DianeP

selling client plans

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As I understand it, drawing as an employee the employer owns the plans.  However, drawing as an owner of a drafting/ design company you own the plans even if the design is given to you by your customer.   https://www.constructionbusinessowner.com/law/law/builder-beware-how-avoid-blueprint-and-building-design-lawsuits#sthash.nuulqIiv.dpuf    Have you ever had he situation arise where the owner wants to buy the rights to their plan.  Would you sell it?  If so, at what price?

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That was a good article, Diane.  

 

I have never had a client that wanted to buy the rights to my plans.  

 

I have had customers try to use my plans for multiple houses, ie. passing the plans on to a relative so the relative could “share” in the customer’s cost of the plan... without my consent.

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Have the clients expressed if it is just for privacy so you can't sell the plans to others, or do they intend to sell them?

 

I would think a contract would be in order either way, and the priced would be drastically different.

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best to always cover this in ALL your contracts

 

don't wait for a client to raise the issue and then get mad etc

 

most of the time we worked for the builder(s) so the rights to the plan remained with the builder(s)

we were just the "drafters" putting the model and permit set together at their direction

 

Lew

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My contract does state that all drawings are property of my company.  I told them I don't normally sell my plans.  I have high volume builders that bring me their plans that I make changes to and these remain their plans.  Others are custom builders and individuals needing plans and I normally set the reuse fee not including structural engineer cost at $500 if I don't have to make any changes to the plan.   Pretty low cost, but I want to help the next guy make a buck, too.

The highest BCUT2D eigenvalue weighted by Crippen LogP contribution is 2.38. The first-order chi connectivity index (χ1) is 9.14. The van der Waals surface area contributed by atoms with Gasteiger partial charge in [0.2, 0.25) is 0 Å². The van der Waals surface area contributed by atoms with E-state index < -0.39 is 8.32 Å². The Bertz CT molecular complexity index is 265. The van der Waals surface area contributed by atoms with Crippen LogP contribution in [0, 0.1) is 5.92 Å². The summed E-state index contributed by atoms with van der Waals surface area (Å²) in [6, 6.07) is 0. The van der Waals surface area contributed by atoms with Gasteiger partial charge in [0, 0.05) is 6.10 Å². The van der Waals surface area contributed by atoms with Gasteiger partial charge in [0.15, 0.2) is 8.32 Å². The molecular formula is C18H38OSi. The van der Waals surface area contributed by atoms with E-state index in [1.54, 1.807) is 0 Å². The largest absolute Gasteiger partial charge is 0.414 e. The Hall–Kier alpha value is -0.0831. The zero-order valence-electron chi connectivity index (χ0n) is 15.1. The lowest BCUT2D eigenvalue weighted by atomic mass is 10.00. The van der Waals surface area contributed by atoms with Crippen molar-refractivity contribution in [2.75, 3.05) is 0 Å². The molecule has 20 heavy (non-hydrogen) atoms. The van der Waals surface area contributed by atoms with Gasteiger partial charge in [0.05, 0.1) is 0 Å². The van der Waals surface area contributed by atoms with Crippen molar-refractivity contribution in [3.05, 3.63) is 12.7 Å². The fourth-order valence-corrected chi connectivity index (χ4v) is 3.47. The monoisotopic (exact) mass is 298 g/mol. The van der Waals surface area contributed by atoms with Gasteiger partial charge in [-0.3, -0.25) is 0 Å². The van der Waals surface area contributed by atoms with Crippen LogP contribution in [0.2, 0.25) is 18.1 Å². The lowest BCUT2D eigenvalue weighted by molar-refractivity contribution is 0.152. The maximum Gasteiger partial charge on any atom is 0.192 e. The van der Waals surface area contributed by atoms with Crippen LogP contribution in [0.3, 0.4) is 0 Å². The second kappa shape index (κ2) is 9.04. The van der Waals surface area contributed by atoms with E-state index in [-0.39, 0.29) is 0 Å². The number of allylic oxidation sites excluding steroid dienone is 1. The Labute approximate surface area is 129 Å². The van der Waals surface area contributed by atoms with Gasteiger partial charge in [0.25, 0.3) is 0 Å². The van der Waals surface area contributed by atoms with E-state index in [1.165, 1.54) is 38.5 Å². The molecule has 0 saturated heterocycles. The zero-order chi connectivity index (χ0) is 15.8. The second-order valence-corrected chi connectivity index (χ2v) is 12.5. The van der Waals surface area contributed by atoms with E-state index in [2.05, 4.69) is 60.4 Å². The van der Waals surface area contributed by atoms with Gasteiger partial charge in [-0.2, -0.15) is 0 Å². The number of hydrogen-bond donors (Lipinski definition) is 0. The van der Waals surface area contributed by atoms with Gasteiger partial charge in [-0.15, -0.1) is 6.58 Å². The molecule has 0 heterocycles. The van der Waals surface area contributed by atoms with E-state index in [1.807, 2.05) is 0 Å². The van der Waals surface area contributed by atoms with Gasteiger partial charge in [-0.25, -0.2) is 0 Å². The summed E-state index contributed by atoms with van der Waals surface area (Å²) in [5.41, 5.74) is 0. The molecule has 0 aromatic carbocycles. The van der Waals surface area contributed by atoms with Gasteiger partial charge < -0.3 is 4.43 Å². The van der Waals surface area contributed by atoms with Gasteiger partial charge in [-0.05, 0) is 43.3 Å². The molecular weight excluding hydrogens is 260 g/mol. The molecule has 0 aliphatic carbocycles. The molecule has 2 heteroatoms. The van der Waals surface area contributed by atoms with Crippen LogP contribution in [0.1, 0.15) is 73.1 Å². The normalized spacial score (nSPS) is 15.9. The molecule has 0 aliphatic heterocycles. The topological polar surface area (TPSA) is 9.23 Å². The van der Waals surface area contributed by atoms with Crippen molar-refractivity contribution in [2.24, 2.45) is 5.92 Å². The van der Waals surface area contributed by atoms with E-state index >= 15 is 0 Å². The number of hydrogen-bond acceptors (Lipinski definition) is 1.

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I've had a couple custom home clients request rights to the design & plans more so to keep it from getting into the hands of a production builder. After explaining that I do not transfer rights, I point out the paragraph in our design agreement that states I will limit resell of the design, with or without modifications, to exclude future construction in the town or general area of a larger city as the original construction. I also explain that we are in the custom home design business rather than  stock plans selling business. On the rare occasions this has been brought up by a client,  my agreement and explanations have satisfied them. 

 

Although not required, I add the limitation of resell in my agreement to ease the minds of clients even if they do not bring up a concern. 

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14 hours ago, DianeP said:

Would you sell it?  If so, at what price?

 

Worst case: the client buys your plans and either: 1) sells them on for a profit, or 2) uses them as the basis for future designs. Measure that against the expected future value of the plans if they just sit on your hard drive for the next 20 years. What's the use of retaining the rights unless they generate value? Of course value could be several things: money, reusing the plans for other projects, etc. Personally, I would maximize your earnings while the plans still have value. I would charge based on the time invested - IOW a rate/hour fee.